A Decent Home: Definition and guidance for implementation June 2006 Update housing A Decent Home: Definition and guidance for implementation June 2006 Update June 2006 Department for Communities and Local
G14 Designing and Planning Laboratories May 2009 Designing and Planning Laboratories G14 May 2009 Contents 1. Designing for science... 1 1.1 Introduction... 1 1.2 The people and processes involved... 1
Data Protection Act 1998 Guidance on the use of cloud computing Contents Overview... 2 Introduction... 2 What is cloud computing?... 3 Definitions... 3 Deployment models... 4 Service models... 5 Layered
2 Energy Efficiency Best Practice Guide Data Centre and IT Facilities Best Practice Guide Pumping Systems Contents Medium-sized data centres energy efficiency 3 1 Introduction 4 2 The business benefits
GUIDE TO IMPROVING ELECTRICITY USE IN YOUR BUSINESS DEMAND-SIDE MANAGEMENT SOLUTIONS visit cleanenergycouncil.org.au ABOUT THE FPDI PROJECT The Clean Energy Council is the peak body for the clean energy
5:23-6.1 Introduction; using this subcode (a) This section is a guide to the use of the rehabilitation subcode. It should not be interpreted as containing substantive requirements and it is not intended
A GUIDE TO BUYING AND SELLING YOUR HOME Mundy s Specialist Property Lawyers The Warehouse Gwynne Street Hereford HR4 9DP Tel: 01432 265630 Fax: 01432 262799 Email: email@example.com Website: www.mundys.co.uk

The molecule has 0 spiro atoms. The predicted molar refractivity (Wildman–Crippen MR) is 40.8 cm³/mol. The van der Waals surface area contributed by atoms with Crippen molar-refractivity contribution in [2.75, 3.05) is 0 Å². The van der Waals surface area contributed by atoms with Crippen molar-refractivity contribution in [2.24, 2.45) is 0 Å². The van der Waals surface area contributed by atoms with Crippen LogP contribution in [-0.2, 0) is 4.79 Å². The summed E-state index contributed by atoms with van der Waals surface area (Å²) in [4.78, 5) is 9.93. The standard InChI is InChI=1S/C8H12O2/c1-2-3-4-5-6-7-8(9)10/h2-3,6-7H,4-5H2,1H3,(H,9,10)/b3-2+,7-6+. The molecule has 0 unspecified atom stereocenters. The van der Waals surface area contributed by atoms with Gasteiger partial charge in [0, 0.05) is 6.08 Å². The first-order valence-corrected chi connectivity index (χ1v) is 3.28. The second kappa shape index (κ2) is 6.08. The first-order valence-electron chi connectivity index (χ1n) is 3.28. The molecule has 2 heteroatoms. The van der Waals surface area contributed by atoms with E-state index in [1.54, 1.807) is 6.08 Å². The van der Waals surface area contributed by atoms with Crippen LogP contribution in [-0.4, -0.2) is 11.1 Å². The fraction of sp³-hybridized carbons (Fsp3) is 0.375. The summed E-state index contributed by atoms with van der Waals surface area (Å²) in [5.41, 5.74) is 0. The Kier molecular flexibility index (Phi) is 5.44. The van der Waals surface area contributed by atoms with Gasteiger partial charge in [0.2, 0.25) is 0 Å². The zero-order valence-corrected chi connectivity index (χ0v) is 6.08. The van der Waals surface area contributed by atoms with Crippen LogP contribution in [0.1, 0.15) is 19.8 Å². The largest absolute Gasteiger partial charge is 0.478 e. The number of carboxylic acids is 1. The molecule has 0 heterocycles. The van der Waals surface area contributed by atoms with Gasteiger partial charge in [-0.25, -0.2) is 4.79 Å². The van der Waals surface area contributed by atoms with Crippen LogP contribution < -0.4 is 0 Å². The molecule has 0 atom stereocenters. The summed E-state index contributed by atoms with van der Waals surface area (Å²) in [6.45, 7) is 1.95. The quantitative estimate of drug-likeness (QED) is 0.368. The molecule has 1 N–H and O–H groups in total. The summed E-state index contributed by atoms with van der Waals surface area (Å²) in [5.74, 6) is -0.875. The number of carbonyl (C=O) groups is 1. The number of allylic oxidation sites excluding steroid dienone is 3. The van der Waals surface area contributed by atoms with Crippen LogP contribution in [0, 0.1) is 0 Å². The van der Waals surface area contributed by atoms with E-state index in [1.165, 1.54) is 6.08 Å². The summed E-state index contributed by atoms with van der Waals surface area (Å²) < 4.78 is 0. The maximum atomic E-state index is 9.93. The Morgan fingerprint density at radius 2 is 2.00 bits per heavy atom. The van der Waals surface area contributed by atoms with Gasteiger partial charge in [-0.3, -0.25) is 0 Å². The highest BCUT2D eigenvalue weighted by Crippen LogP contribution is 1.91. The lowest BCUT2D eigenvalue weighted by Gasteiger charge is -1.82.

Model No. User Manual HD Visual Communication Unit KX-VC300/KX-VC600 Thank you for purchasing this Panasonic product. Please read this manual carefully before using this product and save this manual for
Installation and user guide Lifeline GSM D5107148C Contents What s in the box?... 3 The home unit... 4 Front view... 4 Back view... 4 End view... 4 What is the Lifeline GSM?... 5 How to install the home
Title: PPC APPLICATION Generic information for UK EPR diesel generators UKEPR-0004-001 Issue 00 Total number of pages: 52 Page No.: I / II UKEPR Document Pilot: C. CAHUZAC Name/Initials Date 26/06/08 Approved
Fixed Price Energy A Guaranteed Deal EnergySure COLLECTIVE MARK Fixed Price Energy January 2015 Prices effective from 7th June 2011 No price rises until January 2015 with our Fixed Price Energy January
DUBLIN CITY COUNCIL FLOOD FORUM PROPERTY FLOOD PROTECTION GUIDE DCC Customer Services (Drainage) DCC Flood Forum Tel: 222 0700 Tel: 222 3294 DCC Afterhours Tel: 679 6186 0 Rev 1 Aug 2013 DUBLIN CITY COUNCIL